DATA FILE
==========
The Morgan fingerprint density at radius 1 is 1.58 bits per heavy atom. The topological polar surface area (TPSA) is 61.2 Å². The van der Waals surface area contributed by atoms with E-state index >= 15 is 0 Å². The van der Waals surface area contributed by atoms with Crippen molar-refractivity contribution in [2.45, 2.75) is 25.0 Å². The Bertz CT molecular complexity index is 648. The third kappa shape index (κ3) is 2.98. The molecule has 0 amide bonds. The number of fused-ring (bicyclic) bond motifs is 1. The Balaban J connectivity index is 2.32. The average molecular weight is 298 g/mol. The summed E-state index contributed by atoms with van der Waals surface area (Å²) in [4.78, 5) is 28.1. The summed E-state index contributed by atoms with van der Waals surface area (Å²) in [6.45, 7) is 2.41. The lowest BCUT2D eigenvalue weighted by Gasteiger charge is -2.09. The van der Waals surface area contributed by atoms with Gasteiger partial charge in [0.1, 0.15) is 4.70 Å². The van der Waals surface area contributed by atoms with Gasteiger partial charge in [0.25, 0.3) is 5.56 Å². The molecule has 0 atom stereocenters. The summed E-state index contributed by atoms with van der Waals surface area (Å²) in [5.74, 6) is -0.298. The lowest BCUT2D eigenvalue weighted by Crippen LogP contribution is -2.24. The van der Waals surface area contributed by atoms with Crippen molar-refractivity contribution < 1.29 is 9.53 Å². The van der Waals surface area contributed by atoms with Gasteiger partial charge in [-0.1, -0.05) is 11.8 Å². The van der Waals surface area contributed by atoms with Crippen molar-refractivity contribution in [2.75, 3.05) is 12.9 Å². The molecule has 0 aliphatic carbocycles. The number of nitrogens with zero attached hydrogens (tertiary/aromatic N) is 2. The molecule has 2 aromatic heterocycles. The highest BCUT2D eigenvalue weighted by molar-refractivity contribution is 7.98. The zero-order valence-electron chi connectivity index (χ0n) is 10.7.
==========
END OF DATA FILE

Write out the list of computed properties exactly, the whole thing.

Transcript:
The Morgan fingerprint density at radius 1 is 1.58 bits per heavy atom. The topological polar surface area (TPSA) is 61.2 Å². The van der Waals surface area contributed by atoms with E-state index >= 15 is 0 Å². The van der Waals surface area contributed by atoms with Crippen molar-refractivity contribution in [2.45, 2.75) is 25.0 Å². The Bertz CT molecular complexity index is 648. The third kappa shape index (κ3) is 2.98. The molecule has 0 amide bonds. The number of fused-ring (bicyclic) bond motifs is 1. The Balaban J connectivity index is 2.32. The average molecular weight is 298 g/mol. The summed E-state index contributed by atoms with van der Waals surface area (Å²) in [4.78, 5) is 28.1. The summed E-state index contributed by atoms with van der Waals surface area (Å²) in [6.45, 7) is 2.41. The lowest BCUT2D eigenvalue weighted by Gasteiger charge is -2.09. The van der Waals surface area contributed by atoms with Gasteiger partial charge in [0.1, 0.15) is 4.70 Å². The van der Waals surface area contributed by atoms with Gasteiger partial charge in [0.25, 0.3) is 5.56 Å². The molecule has 0 atom stereocenters. The summed E-state index contributed by atoms with van der Waals surface area (Å²) in [5.74, 6) is -0.298. The lowest BCUT2D eigenvalue weighted by Crippen LogP contribution is -2.24. The van der Waals surface area contributed by atoms with Crippen molar-refractivity contribution < 1.29 is 9.53 Å². The van der Waals surface area contributed by atoms with Gasteiger partial charge in [-0.1, -0.05) is 11.8 Å². The van der Waals surface area contributed by atoms with Crippen molar-refractivity contribution in [2.75, 3.05) is 12.9 Å². The molecule has 0 aliphatic carbocycles. The number of nitrogens with zero attached hydrogens (tertiary/aromatic N) is 2. The molecule has 2 aromatic heterocycles. The highest BCUT2D eigenvalue weighted by molar-refractivity contribution is 7.98. The zero-order valence-electron chi connectivity index (χ0n) is 10.7.